The book was a slog-along affair until I grappled with these questions and figured out a few other things. Does Chief Elizabeth have friends? What other kinds of business owners are in that town, and how can they contribute to (or impede) solving the murder?

Now my mind is churning with future possibilities for these characters. So far, no plans for a new series. In fact, Tip a Hat to Murder has probably slowed down Jolie Gentil and crew in Ocean Alley, New Jersey. Time to get back to them.
      * * * *
Surprise! Tip a Hat to Murder became the first book in the Logland Mystery Series.

Saturday, July 30, 2016

What to Read When You Want to Write

Each time I finish a project I read a book about writing. In addition to learning, in general, the process is almost like an initiation to the next book that's percolating in my brain. Generally, I buy a paper copy rather than an ebook.

This list is certainly not inclusive, but these are some of the books I've kept. Since I write mysteries, most focus on them. Keep in mind that 'conflict' is part of any novel, so these books can help writers of most genres.

Mastering Suspense, Structure, and Plot: How to Write Gripping Stories That Keep Readers on the Edge of Their Seats by Jane Cleland happened to be published (April 2016) just as I finished the second book in my River's Edge Series. Cleland starts with the basics--consciously picking your genre, researching it well, and analyzing good writers. I found her best advice to be about pacing and using subplots without letting them overpower the plot. Cleland uses some of her own work as examples, but judiciously so. She also employs examples from masters of literary and mystery fiction.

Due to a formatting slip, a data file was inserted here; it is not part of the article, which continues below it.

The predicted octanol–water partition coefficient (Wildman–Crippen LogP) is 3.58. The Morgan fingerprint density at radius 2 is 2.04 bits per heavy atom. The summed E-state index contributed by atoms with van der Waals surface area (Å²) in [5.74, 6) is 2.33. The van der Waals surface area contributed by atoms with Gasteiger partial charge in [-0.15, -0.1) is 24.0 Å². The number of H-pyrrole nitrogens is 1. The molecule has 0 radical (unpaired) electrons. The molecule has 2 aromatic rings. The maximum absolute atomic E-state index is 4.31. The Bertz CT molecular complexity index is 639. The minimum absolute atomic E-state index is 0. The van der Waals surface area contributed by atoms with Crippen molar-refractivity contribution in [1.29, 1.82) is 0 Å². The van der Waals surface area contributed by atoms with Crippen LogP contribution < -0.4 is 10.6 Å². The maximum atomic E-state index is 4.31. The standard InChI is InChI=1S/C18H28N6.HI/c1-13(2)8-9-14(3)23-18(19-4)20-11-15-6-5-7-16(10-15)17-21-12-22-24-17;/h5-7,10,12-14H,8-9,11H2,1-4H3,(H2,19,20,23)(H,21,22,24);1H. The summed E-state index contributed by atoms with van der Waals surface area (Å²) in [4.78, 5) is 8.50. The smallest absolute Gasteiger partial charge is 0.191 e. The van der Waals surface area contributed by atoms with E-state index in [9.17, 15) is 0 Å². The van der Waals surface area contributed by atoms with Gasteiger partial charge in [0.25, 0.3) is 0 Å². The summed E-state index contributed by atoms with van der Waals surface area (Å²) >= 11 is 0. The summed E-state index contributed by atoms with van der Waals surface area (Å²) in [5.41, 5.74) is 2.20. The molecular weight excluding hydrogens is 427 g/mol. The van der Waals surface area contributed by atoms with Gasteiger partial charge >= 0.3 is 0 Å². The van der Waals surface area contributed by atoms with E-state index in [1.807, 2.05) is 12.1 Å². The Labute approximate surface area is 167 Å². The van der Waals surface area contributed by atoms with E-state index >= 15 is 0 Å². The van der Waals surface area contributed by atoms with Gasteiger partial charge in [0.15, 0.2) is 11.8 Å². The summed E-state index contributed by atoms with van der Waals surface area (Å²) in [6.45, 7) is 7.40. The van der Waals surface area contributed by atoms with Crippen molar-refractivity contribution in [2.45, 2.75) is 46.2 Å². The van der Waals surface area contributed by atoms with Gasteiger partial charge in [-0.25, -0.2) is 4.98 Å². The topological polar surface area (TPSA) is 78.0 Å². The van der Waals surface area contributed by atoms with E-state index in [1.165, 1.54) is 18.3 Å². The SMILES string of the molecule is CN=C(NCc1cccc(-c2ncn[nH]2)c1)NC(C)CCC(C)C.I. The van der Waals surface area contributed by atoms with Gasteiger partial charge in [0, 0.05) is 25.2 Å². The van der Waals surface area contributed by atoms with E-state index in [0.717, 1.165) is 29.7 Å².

The Art of Dramatic Writing by Lajos Egri is a classic that focuses on script writing. However, its discussions on conflict and characters are some of the best I've read. I read the book thirty years ago and periodically pick it up again.

Self-Editing for Fiction Writers by Renni Brown and Dave King has several editions, and you don't need the newest one. Though the title makes it clear they deal with revisions, the discussion on point of view is good for any stage of the writing process.

Poisoner's Handbook: Murder and the Birth of Forensic Medicine in Jazz Age New York by Deborah Blum. You say you don't write murder mysteries? It reads like a novel and the section on Prohibition era poisoning (much through bootlegged alcohol) is gripping. Besides, if you read mysteries, this is fun background. One of the reviewers criticized some of Blum's chemistry, for lack of another term, so maybe you should double check a potion if you plan to pick your poison based on the book. (Smile)

Writing Murder: a Basic Guide to Writing Mystery Fiction, was edited by S.M. Harding and published by the Writers' Center of Indiana. I don't usually like books with myriad authors, as they tend to duplicate each other or simply not flow well. Not so this book. It is a good introduction to plot, building suspense, dialogue, pacing, and more. Plus, it's the most reasonably priced book on this list.

Story Building Blocks: Craft Your Story Using Four Layers of Conflict, by Diana Hurwitz. This is especially good for novice writers, and perhaps for those who give talks on writing. She devotes chapters to the components of all good stories (plot, characters) and then moves to discussions of almost any genre and how their structures vary -- or are similar.

You Can Write a Mystery, by Gillian Roberts is a soup-to-nuts overview in 121 pages. If you are even thinking of writing a mystery, read this first. Sometimes longer books are overwhelming, or lead you (or at least me) to overthink character or plot development. Roberts taught writing and English, and writes the Amanda Pepper mystery series, among many books. Her experience in both roles is clear.

On Writing Romance: How to Craft a Novel That Sells by Leigh Michaels has sections helpful to any genre that has a romance element, especially character interactions. Michaels also covers the business angles of publishing well. I've read several of her books on writing, including Creating Romantic Characters.

What book about writing am I reading next? I just bought Joyce Carol Oates' The Faith of a Writer: Life, Craft, Art. As you can tell from the title, it is more reflective than how-to. Who better to learn from than the woman many believe is America's most talented living writer?